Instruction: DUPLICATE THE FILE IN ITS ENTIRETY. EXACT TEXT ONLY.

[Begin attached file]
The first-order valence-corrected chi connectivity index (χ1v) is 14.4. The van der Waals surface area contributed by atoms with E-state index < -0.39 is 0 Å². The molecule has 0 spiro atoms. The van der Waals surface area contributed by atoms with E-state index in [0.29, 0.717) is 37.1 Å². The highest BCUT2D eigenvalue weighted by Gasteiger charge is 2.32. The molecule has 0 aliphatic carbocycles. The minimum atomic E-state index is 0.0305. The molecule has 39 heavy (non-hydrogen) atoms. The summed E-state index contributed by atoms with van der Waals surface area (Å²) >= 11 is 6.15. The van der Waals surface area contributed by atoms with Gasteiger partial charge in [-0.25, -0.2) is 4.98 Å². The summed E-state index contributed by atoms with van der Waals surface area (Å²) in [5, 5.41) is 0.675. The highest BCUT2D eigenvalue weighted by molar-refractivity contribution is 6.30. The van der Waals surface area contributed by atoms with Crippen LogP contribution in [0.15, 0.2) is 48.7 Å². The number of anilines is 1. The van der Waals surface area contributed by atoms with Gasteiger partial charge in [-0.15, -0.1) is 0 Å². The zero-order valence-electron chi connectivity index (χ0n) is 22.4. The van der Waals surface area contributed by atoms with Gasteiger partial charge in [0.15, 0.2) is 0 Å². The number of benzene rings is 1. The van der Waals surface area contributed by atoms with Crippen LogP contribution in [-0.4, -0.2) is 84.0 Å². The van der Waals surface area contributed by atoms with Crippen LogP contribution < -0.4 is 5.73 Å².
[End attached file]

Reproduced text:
The first-order valence-corrected chi connectivity index (χ1v) is 14.4. The van der Waals surface area contributed by atoms with E-state index < -0.39 is 0 Å². The molecule has 0 spiro atoms. The van der Waals surface area contributed by atoms with E-state index in [0.29, 0.717) is 37.1 Å². The highest BCUT2D eigenvalue weighted by Gasteiger charge is 2.32. The molecule has 0 aliphatic carbocycles. The minimum atomic E-state index is 0.0305. The molecule has 39 heavy (non-hydrogen) atoms. The summed E-state index contributed by atoms with van der Waals surface area (Å²) >= 11 is 6.15. The van der Waals surface area contributed by atoms with Gasteiger partial charge in [-0.25, -0.2) is 4.98 Å². The summed E-state index contributed by atoms with van der Waals surface area (Å²) in [5, 5.41) is 0.675. The highest BCUT2D eigenvalue weighted by molar-refractivity contribution is 6.30. The van der Waals surface area contributed by atoms with Crippen LogP contribution in [0.15, 0.2) is 48.7 Å². The number of anilines is 1. The van der Waals surface area contributed by atoms with Gasteiger partial charge in [-0.15, -0.1) is 0 Å². The zero-order valence-electron chi connectivity index (χ0n) is 22.4. The van der Waals surface area contributed by atoms with Gasteiger partial charge in [0.15, 0.2) is 0 Å². The number of benzene rings is 1. The van der Waals surface area contributed by atoms with Crippen LogP contribution in [-0.4, -0.2) is 84.0 Å². The van der Waals surface area contributed by atoms with Crippen LogP contribution < -0.4 is 5.73 Å².